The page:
“Oh, the crazy thing is really easy. If anybody could have proven me to be crazy, they certainly would have. And it’s never happened. Technically, in the sense of being bipolar, manic-depressive, or any of that stuff, it’s just not true. I mean, have I gone online and ranted and raved about my finances. Abso-fucking-lutely. Without any filter on. I mean, there’s a part of me that just doesn’t fucking care. And if that’s defined as crazy, then I need to find a psychiatrist who will diagnose that. I mean, maybe I’m more antisocial. I even asked my shrink, ‘Am I bipolar-ish?’ And he’s like, ‘No, you’re not.’ And I said, ‘Not even ish?’ And he said no. It’s just not there. So ‘crazy’ is a word that doesn’t affect me.”
– Courtney Love opened up to Bust magazine the common slur that’s used against her and how she has zero fucks to give. Love has always behaved … colorfully … to put it politely, and she’s absolutely done many things that were inappropriately bonkers, like accusing Dave Grohl of having sexual feelings for her daughter, Frances Bean Cobain. To be sure, there are plenty of people with mental illness who are so far in denial that they can’t admit they have a problem. She totally could be in that camp. But it’s also possible, just possible, that a famous woman who acts bonkers gets labeled “crazy” and men who behave the same way are just seen as “fun” or “quirky” … or “winning!” [Bust Magazine] [Photo via Bust Magazine]
To me, to be a feminist is to know that women and men are of equal value. Value. There are a lot of things that spring out from that ethos: what we can accomplish, how we evolve as people, how we relate to each other, gender wise. But if you approach gender from a place of an even playing field, it allows for “roles” to be stripped away, for convention to be stripped away, for conditioned behavior to be stripped away. It allows for women to enter a workplace and know that whatever her skill is, she can excel in that arena, go further and further still. To be a feminist who understands that women and men are of equal value means that in a relationship, a breadwinner is something either or both partners can be. To be a feminist to me that is understands men and women are of equal value is freedom.
––Marcelle Karp, who along with Debbie Stoller and Laurie Henzel, founded Bust magazine in 1993. [The Women Take Over]
The blog Your It List has asked a bunch of cool tastemaker types to reveal their favorite things of 2010. They didn’t ask us for ours, but we’re going to share ‘em anyway. You’ve read Amelia’s, Julie‘s, Joanne‘s and Kate‘s. Now here’s Jessica’s … Keep reading »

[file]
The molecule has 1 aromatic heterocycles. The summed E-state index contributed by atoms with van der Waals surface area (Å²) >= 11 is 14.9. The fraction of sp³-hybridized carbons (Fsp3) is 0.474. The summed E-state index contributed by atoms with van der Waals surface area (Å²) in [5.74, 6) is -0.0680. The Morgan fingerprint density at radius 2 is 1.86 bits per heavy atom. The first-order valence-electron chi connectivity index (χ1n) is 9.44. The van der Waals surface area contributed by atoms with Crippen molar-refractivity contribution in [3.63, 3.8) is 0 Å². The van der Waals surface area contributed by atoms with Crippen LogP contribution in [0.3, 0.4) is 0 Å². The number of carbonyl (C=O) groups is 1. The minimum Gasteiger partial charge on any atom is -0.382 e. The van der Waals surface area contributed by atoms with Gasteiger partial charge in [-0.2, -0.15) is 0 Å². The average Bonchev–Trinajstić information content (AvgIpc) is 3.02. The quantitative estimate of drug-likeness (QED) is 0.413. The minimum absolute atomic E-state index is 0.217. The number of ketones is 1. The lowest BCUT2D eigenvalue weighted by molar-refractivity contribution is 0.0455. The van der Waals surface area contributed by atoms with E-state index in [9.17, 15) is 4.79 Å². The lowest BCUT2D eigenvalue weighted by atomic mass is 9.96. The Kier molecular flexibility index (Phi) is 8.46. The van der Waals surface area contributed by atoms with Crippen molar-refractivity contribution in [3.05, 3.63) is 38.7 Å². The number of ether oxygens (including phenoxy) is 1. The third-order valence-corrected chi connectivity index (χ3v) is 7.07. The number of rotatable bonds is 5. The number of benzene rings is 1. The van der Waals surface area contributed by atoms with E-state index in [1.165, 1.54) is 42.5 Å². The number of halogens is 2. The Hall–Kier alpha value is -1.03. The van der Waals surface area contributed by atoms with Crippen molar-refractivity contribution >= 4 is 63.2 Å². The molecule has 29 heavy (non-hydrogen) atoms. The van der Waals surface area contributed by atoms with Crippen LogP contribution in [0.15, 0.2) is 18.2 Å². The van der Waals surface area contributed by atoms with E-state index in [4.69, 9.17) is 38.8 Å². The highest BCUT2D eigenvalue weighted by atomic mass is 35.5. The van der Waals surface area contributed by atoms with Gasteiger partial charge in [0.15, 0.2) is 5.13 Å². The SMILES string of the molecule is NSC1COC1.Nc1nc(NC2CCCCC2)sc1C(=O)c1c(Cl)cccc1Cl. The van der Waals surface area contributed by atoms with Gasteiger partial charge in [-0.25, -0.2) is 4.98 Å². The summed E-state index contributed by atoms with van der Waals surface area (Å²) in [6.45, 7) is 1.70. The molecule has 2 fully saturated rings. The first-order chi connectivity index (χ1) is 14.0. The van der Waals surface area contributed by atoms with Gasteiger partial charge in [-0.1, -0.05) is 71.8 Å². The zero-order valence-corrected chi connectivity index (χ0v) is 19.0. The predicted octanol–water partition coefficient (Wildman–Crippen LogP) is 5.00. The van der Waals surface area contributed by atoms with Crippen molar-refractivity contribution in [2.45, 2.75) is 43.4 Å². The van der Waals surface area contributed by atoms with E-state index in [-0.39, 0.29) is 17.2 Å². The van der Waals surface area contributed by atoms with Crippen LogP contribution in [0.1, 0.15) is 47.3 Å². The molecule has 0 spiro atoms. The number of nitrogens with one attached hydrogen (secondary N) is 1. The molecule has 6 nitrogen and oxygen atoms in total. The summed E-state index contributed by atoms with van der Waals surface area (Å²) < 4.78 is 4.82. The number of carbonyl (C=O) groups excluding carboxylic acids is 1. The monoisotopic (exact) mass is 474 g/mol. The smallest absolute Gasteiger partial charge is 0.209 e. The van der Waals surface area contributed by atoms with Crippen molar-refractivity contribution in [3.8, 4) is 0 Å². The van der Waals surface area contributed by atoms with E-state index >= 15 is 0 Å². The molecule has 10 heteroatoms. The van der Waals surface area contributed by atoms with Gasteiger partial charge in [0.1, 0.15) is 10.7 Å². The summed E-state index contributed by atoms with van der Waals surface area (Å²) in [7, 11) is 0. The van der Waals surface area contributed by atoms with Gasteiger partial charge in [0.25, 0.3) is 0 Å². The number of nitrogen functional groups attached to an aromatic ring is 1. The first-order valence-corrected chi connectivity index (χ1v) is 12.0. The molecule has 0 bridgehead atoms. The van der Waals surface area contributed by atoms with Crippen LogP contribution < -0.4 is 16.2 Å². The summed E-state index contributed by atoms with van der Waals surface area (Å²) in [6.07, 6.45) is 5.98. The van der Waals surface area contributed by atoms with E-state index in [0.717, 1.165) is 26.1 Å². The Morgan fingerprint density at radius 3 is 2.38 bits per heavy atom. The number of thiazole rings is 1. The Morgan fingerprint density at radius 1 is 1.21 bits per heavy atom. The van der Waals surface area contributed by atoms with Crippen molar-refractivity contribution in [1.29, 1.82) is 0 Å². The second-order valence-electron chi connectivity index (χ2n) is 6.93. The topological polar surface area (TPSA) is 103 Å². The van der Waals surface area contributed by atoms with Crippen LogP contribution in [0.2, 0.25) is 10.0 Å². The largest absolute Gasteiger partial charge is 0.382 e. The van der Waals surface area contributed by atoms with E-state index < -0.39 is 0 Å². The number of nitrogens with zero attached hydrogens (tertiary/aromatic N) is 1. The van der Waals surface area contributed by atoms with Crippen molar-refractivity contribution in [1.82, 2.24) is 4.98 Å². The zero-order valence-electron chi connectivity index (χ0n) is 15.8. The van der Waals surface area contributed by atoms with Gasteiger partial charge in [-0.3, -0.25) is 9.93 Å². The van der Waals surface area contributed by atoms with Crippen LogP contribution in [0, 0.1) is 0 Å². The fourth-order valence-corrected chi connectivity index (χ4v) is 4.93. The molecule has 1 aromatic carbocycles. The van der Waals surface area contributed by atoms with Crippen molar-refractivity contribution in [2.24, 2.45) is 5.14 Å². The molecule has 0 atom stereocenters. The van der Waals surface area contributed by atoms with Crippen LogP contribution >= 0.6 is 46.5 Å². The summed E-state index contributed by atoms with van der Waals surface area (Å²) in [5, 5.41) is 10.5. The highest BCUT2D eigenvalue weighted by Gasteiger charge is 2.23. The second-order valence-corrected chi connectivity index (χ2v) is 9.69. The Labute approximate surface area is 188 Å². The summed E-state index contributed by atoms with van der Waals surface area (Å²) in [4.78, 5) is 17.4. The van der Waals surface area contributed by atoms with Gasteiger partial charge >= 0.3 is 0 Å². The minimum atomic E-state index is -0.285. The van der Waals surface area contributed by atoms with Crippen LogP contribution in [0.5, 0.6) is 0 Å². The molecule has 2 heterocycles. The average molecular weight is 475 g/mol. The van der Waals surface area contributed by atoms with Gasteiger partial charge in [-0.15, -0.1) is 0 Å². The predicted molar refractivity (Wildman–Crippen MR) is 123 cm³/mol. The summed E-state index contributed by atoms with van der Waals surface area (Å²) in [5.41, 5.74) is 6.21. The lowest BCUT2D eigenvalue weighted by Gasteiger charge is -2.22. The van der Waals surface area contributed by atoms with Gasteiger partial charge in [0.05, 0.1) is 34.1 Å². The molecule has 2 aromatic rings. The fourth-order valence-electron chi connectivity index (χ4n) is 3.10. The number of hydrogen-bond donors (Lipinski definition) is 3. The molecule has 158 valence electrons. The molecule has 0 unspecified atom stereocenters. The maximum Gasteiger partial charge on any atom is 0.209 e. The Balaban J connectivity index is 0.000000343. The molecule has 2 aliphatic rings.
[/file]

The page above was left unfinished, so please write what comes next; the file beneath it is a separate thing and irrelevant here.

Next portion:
Even those of us who proudly call ourselves feminists can admit that sometimes other feminists can be a wee bit extreme. That’s why “Vag Magazine,” a new webisode series about a cabal of young feminist hipsters who buy out fashion magazine Gemma with proceeds of their Etsy shop and replace it with uber-P.C. mag Vag, had me peeing my pants laughing. (Pants, of course, being what I wear, as skirts and dresses are tools of the patriarchy.) Staff members Sylvie, Fennell, Bethany, Heavy Flo, and Reba have big dreams for Vag, but Meghan, the lone holdover from Gemma, is increasingly terrified at how little sense these ladies make.
I watched five episodes of “Vag Magazine” — you can watch a couple more after the jump — and I knew I just had to talk to its creators, Upright Citizens Brigade alums/comediennes Caitlin Tegart and Leila Cohan-Miccio. After the jump, read my chat with Caitlin and Leila about third-wave feminists, their hilarious cast of improv stars-to-be, the MarieClaire.com piece about “fatties,” and what it’s like for ladies in comedy. Oh, I’m sorry, womyn in comedy. Keep reading »
I’m embarrassed to admit this, but I don’t know how to knit. My mom taught me after college, but I messed up my stitches and abandoned it in frustration. Debbie Stoller promises she can teach me. Why shouldn’t I believe her? The editor-in-chief and co-founder of Bust magazine has taught hundreds of thousands of women to knit and purl with her first book, Stitch ‘N Bitch: The Knitters Handbook. Her small library of Stitch ‘N Bitch books — there are many — are in every yarn store, groups of gals meet at hundreds of Stitch ‘N Bitch knitting groups that have sprung up around the country, and there is even a line of affordable yarns that bears her name. In other words, Debbie Stoller is pretty much singlehandedly responsible for the hipster knitting craze that swept the 2000s.
So, naturally, when I heard Debbie Stoller had published an advanced knitters’ pattern book, called Stitch ‘N Bitch Superstar Knitting, I knew we had to chat (despite being one of those fools who hasn’t learned to knit from her first book yet). After the jump, find out what Debbie thinks of being responsible for the 2000s’ knitting craze, why left-hand versus right-hand knitters are like the Crips and the Bloods, and her intense mama pride for what is now 17-year-old Bust magazine. Keep reading »
Drinking. Depression. Widowhood. Small boobs. Yes, there are support groups for all kinds of things…
Usually when you talks about supporting your AAs, you mean the feats of architectural wonder accomplished by the Victoria’s Secret Miracle Bra. But on the message boards for Bust magazine, there is actually a Small Breast Support Group. Keep reading »